American Political Science Review

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Understanding the Role of the European Court of Justice in European Integration

CLIFFORD J. CARRUBAa1 c1, MATTHEW GABELa2 c2 and CHARLES HANKLAa3 c3

a1 Emory University

a2 Washington University in St. Louis

a3 Georgia State University

Abstract

In 2008 we published an article finding evidence for political constraints on European Court of Justice (ECJ) decision making. Stone Sweet and Brunell (this issue) argue that our theoretical foundations are fundamentally flawed and that our empirical evidence supports neofunctionalism over intergovernmentalism “in a landslide.” We respectfully disagree with Stone Sweet and Brunell regarding both their conclusions about our theoretical arguments and what the empirical evidence demonstrates. We use this response to clarify our argument and to draw a clearer contrast between our and their perspective on the role the ECJ plays in European integration. Finally, we reevaluate their neofunctionalist hypotheses. Ultimately, we do not find support in the data for Stone Sweet and Brunell's empirical claims.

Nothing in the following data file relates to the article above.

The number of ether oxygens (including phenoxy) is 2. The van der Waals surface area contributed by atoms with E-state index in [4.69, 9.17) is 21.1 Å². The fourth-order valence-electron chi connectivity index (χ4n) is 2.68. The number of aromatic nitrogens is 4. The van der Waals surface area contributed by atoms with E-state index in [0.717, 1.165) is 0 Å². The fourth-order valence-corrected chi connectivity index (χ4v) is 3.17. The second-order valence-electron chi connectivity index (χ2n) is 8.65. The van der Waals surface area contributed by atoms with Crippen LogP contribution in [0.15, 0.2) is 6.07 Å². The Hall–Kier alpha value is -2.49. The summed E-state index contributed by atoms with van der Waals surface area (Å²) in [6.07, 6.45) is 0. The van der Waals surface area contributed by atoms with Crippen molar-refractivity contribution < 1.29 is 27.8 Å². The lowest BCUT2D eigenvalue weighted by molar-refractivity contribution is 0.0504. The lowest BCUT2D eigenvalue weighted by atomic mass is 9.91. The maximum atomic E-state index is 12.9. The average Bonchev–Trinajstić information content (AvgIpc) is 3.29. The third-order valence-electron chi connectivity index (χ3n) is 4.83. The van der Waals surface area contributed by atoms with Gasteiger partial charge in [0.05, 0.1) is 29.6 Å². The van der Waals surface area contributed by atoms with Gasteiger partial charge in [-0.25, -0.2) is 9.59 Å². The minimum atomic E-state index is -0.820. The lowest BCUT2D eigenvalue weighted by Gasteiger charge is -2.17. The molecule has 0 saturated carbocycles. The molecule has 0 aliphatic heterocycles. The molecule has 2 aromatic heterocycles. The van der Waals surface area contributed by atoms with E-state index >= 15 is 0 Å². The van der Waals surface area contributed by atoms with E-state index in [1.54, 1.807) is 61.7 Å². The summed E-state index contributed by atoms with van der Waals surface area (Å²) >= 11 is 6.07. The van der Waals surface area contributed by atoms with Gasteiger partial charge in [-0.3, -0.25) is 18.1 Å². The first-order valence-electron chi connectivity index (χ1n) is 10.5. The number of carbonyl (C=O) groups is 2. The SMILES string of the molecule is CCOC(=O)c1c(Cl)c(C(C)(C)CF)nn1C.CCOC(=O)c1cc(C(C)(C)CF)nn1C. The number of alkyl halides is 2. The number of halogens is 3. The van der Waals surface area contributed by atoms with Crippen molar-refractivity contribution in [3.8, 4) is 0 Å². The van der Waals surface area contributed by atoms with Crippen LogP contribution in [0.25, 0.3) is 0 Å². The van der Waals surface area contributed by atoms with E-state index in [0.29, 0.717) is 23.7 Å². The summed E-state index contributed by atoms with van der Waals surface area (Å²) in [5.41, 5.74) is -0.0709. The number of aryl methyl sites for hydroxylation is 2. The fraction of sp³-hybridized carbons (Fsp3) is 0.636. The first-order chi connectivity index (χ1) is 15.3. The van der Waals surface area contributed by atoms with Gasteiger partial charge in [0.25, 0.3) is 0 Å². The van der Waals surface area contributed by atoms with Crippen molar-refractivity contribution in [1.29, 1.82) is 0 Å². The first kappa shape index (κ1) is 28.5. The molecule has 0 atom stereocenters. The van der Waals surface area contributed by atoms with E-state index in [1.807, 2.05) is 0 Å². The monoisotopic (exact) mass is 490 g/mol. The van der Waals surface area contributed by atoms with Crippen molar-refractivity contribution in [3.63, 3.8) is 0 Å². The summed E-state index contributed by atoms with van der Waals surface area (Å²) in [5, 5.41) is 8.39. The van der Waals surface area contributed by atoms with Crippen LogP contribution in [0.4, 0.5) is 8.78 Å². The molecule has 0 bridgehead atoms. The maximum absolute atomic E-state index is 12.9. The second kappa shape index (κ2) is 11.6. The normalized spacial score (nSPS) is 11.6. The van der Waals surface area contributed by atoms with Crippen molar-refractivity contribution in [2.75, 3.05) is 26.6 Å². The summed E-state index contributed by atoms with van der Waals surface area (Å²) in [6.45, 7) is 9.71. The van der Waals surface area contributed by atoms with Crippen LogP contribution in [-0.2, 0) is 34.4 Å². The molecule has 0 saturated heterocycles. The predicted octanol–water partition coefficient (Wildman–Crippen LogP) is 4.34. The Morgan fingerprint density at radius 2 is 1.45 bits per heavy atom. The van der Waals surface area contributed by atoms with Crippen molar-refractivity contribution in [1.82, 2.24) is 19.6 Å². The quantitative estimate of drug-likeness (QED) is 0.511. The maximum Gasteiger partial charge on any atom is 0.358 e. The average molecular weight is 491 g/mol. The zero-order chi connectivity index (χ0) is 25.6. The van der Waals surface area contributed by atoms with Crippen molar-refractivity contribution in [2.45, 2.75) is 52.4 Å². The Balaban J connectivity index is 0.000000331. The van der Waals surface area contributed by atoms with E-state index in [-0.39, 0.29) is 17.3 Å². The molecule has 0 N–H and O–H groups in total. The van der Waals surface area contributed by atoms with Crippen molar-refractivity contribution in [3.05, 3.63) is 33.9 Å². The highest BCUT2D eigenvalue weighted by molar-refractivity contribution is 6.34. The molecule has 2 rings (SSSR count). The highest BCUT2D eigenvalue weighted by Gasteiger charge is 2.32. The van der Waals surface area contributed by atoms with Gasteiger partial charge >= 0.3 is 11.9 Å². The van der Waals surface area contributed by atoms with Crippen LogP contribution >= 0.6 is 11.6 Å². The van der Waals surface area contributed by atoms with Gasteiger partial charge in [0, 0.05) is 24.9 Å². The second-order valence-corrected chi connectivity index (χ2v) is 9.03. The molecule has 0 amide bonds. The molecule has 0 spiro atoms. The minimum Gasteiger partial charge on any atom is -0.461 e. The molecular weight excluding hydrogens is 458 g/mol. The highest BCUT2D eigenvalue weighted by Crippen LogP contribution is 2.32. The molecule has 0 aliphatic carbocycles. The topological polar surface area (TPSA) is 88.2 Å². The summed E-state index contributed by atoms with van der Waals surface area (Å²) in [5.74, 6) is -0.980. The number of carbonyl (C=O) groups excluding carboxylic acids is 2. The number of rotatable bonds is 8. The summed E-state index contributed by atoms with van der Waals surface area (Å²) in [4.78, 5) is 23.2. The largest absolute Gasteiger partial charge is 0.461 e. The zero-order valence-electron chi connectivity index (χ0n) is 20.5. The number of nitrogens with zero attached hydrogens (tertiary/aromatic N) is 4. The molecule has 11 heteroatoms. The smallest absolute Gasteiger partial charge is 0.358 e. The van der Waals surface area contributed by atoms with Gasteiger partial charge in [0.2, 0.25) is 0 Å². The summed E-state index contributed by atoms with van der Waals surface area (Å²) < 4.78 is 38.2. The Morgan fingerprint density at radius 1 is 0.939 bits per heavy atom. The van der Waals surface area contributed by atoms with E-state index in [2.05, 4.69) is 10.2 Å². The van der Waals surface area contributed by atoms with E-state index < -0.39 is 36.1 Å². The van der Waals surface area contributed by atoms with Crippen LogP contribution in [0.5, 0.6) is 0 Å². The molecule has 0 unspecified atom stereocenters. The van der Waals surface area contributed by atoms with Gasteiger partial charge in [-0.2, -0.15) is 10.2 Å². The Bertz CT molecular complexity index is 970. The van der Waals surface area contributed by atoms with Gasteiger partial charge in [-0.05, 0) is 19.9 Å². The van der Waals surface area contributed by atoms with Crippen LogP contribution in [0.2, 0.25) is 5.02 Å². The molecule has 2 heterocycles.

Correspondence:

c1 Clifford J. Carruba is Associate Professor, Department of Political Science, Emory University, 327 Tarbutton Hall, 1555 Pierce Drive, Atlanta, GA 30322 (ccarrub@emory.edu).

c2 Matthew Gabel is Professor, Department of Political Science, Washington University in St. Louis, One Brookings Drive, St. Louis, MO 63130 (mgabel@artsci.wustl.edu).

c3 Charles Hankla is Associate Professor, Department of Political Science, Georgia State University, P.O. Box 4069, Atlanta, GA 30302 (chankla@gsu.edu).

Footnotes

We gratefully acknowledge the financial support of the National Science Foundation (SES-079084). We thank Jeffrey Staton and Nathan Jensen for valuable comments on an earlier version of this response.

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